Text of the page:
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Afterschool Snacks in RCCI's

Residential Child Care Institutions (RCCI's)

  1. Are all residential child care institutions including juvenile detention centers eligible for the afterschool snack provision or just residential child care institutions which also have a day care component?
    Any residential child care institution that participates in the NSLP/SBP may participate as long as the residential child care institution operates an afterschool care program with enrichment or education activities.
  2.  When determining the reimbursement status of residential child care institutions, should the State agency consider the percentage of free and reduced price children enrolled in the institution or the percentage of free and reduced price children enrolled in the local public school?
    As schools, residential child care institutions will routinely receive free reimbursement for all snacks based on the fact that more than 50 percent of their enrolled children are eligible for free or reduced price school meals. In the unlikely event that a residential child care institution cannot qualify for the free rate for all snacks based on its enrollment, the residential child care institution could still qualify by using enrollment data from a school serving the area in which the institution is located.
  3. Can afterschool care programs operated by residential child care institutions claim reimbursement for snacks served during weekends, holidays and school vacations?
     Congress intended this provision to apply to snacks served in schools after an educational activity. If no regularly scheduled education activity is taking place, as is generally the case on weekends, holidays and vacations, reimbursement cannot be claimed for snacks served on those days. In this respect, residential child care institutions are subject to the same provisions as any other school. They may not claim reimbursement for snacks served on weekends, holidays or vacation periods unless the snack is served during an activity that takes place after an education activity that is determined to be an integral part of the curriculum or an actual extension of the local education system. This limitation on snack eligibility differs from the general authorization of reimbursement for lunches and breakfasts served in residential child care institutions due to the special nature of the afterschool snack benefit.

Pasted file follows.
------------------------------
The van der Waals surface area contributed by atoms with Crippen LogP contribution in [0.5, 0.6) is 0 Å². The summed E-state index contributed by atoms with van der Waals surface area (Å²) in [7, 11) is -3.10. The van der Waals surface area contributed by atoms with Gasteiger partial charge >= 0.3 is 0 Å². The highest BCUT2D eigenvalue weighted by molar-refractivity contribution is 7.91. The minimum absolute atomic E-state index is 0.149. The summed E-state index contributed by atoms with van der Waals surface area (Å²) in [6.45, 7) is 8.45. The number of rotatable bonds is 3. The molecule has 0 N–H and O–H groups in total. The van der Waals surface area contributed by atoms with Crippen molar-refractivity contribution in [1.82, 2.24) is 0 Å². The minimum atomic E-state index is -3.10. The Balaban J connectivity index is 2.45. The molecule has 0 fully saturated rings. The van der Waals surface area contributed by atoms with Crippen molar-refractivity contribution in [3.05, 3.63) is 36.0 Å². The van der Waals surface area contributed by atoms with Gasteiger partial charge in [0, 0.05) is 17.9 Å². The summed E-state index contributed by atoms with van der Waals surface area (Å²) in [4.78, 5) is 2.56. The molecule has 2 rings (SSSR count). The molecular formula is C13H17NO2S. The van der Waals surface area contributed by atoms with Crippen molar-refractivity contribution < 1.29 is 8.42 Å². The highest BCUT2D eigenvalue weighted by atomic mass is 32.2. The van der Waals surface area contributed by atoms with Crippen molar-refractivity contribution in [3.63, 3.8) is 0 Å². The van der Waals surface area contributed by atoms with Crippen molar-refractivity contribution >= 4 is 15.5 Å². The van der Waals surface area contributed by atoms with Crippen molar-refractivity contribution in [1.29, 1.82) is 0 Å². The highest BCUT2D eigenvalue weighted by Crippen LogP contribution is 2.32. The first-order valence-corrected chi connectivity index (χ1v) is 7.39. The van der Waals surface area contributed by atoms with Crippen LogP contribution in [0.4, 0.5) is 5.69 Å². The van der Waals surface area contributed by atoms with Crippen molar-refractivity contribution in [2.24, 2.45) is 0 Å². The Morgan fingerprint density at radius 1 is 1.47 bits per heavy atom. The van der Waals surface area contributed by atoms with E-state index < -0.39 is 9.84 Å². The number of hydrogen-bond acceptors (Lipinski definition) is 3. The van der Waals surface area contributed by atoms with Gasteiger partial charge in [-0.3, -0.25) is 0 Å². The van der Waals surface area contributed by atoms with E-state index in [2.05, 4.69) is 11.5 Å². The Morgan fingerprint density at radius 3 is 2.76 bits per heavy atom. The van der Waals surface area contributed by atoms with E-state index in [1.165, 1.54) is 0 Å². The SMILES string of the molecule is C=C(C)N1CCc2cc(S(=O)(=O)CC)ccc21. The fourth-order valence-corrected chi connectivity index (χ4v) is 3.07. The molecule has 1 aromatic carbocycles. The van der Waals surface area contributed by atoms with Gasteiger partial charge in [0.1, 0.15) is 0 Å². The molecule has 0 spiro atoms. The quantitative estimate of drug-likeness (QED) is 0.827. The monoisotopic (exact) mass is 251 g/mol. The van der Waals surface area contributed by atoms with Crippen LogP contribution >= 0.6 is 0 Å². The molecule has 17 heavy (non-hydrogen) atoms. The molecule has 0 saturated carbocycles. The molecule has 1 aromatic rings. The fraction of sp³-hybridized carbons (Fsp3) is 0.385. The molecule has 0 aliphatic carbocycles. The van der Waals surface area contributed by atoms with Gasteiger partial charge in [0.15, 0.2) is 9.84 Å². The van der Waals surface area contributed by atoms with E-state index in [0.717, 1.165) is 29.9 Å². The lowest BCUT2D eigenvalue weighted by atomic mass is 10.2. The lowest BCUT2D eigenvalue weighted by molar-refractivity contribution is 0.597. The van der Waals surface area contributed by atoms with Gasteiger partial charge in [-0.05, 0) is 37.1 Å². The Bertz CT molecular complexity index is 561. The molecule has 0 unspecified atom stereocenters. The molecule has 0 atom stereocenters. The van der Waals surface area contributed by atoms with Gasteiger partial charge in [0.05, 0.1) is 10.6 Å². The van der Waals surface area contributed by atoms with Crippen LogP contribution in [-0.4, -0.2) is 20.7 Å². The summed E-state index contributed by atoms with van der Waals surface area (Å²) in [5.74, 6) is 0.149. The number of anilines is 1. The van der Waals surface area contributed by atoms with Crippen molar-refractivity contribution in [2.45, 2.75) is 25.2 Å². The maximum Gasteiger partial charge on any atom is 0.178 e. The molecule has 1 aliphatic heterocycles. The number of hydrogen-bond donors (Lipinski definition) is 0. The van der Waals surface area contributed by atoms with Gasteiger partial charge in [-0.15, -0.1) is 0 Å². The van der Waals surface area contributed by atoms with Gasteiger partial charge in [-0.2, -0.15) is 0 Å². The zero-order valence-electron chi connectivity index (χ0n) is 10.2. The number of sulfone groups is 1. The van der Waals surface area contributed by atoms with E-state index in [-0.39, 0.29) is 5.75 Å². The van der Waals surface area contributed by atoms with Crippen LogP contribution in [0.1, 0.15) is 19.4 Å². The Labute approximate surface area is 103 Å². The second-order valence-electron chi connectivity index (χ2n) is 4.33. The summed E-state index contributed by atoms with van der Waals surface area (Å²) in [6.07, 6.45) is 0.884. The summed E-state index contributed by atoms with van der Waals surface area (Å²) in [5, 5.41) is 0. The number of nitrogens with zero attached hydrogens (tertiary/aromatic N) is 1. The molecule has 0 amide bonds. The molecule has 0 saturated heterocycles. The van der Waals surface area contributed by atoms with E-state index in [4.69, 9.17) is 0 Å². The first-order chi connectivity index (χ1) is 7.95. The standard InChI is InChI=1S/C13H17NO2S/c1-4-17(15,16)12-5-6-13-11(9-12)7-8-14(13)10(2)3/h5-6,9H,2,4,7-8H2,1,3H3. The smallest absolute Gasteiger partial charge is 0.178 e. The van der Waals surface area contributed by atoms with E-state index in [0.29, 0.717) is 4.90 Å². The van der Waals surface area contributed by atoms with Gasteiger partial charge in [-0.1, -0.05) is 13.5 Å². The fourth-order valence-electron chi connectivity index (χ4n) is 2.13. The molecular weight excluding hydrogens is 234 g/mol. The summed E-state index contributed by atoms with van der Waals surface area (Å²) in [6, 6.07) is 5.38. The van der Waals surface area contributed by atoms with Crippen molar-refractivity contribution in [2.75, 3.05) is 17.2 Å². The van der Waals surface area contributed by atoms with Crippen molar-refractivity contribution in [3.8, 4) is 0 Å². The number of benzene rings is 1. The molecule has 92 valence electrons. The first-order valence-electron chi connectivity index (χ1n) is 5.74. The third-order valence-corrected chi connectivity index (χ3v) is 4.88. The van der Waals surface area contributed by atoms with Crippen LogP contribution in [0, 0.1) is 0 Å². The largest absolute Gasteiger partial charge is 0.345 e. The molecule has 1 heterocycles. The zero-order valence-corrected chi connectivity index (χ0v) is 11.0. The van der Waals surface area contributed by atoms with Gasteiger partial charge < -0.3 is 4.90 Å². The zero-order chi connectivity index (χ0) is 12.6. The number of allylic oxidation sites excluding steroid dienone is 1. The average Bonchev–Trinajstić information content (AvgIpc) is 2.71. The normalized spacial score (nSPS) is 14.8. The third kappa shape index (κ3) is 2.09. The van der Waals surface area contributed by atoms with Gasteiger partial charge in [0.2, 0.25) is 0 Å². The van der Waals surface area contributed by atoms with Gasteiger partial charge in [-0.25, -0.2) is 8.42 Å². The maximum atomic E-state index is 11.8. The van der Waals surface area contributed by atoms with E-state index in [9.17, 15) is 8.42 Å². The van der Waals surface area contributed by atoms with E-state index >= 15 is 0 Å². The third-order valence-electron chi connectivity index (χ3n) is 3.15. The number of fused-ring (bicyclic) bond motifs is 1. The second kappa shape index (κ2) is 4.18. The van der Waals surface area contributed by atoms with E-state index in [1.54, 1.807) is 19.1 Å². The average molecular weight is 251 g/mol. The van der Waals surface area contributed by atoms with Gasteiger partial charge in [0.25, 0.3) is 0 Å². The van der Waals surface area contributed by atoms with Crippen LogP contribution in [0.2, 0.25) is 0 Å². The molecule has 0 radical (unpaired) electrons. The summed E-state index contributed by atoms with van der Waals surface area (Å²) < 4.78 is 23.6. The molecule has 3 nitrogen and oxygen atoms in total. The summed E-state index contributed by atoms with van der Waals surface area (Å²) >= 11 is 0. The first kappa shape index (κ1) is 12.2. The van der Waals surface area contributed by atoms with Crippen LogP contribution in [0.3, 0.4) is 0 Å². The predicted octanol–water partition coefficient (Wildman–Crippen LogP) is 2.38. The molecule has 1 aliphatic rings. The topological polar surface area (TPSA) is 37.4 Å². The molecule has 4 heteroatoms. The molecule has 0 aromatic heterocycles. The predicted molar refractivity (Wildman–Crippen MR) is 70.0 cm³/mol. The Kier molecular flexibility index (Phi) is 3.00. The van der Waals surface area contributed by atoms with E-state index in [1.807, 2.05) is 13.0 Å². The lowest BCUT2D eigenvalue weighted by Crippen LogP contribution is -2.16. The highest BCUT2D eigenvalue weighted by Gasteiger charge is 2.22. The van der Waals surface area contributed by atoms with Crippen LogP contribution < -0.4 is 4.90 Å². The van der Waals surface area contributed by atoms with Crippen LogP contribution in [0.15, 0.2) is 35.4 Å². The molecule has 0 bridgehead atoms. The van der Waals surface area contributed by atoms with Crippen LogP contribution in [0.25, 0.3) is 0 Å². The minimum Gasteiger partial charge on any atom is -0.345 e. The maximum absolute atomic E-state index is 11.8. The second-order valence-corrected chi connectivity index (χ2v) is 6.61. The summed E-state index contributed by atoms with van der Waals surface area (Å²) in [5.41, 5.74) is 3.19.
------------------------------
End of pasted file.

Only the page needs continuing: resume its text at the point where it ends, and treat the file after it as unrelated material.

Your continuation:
4. Can preschool children enrolled in residential child care institution afterschool care program have reimbursable snacks?
    Yes, just as in any other school.
  5. Under the current lunch/breakfast program regulations, residential child care institutions may be reimbursed for meals served to children who have not yet reached their 21st birthday. However, children who turn 19 during the school year may continue to participate in the snack program rather than becoming ineligible immediately upon reaching their 19th birthday. Is this inconsistency intentional?
    The age requirements for participation under the afterschool snack provision are somewhat different from those established for the NSLP and SBP in general. The law limits participation in the snack provision to children 18 years old and under. However, to reduce paperwork and ease administrative burdens on local administrators, Congress, in the conference report, authorized schools to continue receiving reimbursement for snacks served to children who become 19 during the school year ending the following June 30. This provision applies to residential child care institutions as well as all other schools. It must be emphasized that, under no circumstances, can a residential child care institution continue to be reimbursed for snacks served to children after the school year in which they become 19, and students continue to become ineligible for reimbursable lunches or breakfasts as soon as they reach 21.
  6. Can a residential child care institution claim reimbursement for a snack served to a child who did not attend school that day (e.g., the child was ill)?
    It would depend on whether the child is participating in an approved afterschool care program on that day. If the child is participating in the approved afterschool care activity, it doesn’t matter that he may not have been in school. As with other schools, there is no requirement or expectation for tracking whether or not the child actually attended school on any given day.
  7.  If the afterschool care activities occur late in the afternoon and coincide with the evening meal service, may the residential child care institution claim that meal as a snack?
    Congress intended the afterschool snack to be an additional food benefit that, in all likelihood, would not otherwise be available to children. Therefore, if a residential child care institution already has a scheduled evening meal service, as would generally be the case, it would have to serve a separate snack as an additional offering at some other time during the afternoon or evening in order to receive reimbursement. The snack can be served either before or after the supper.
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North Dakota Department of Public Instruction
Kirsten Baesler, State Superintendent
600 E. Boulevard Avenue, Dept. 201
Bismarck, North Dakota 58505-0440

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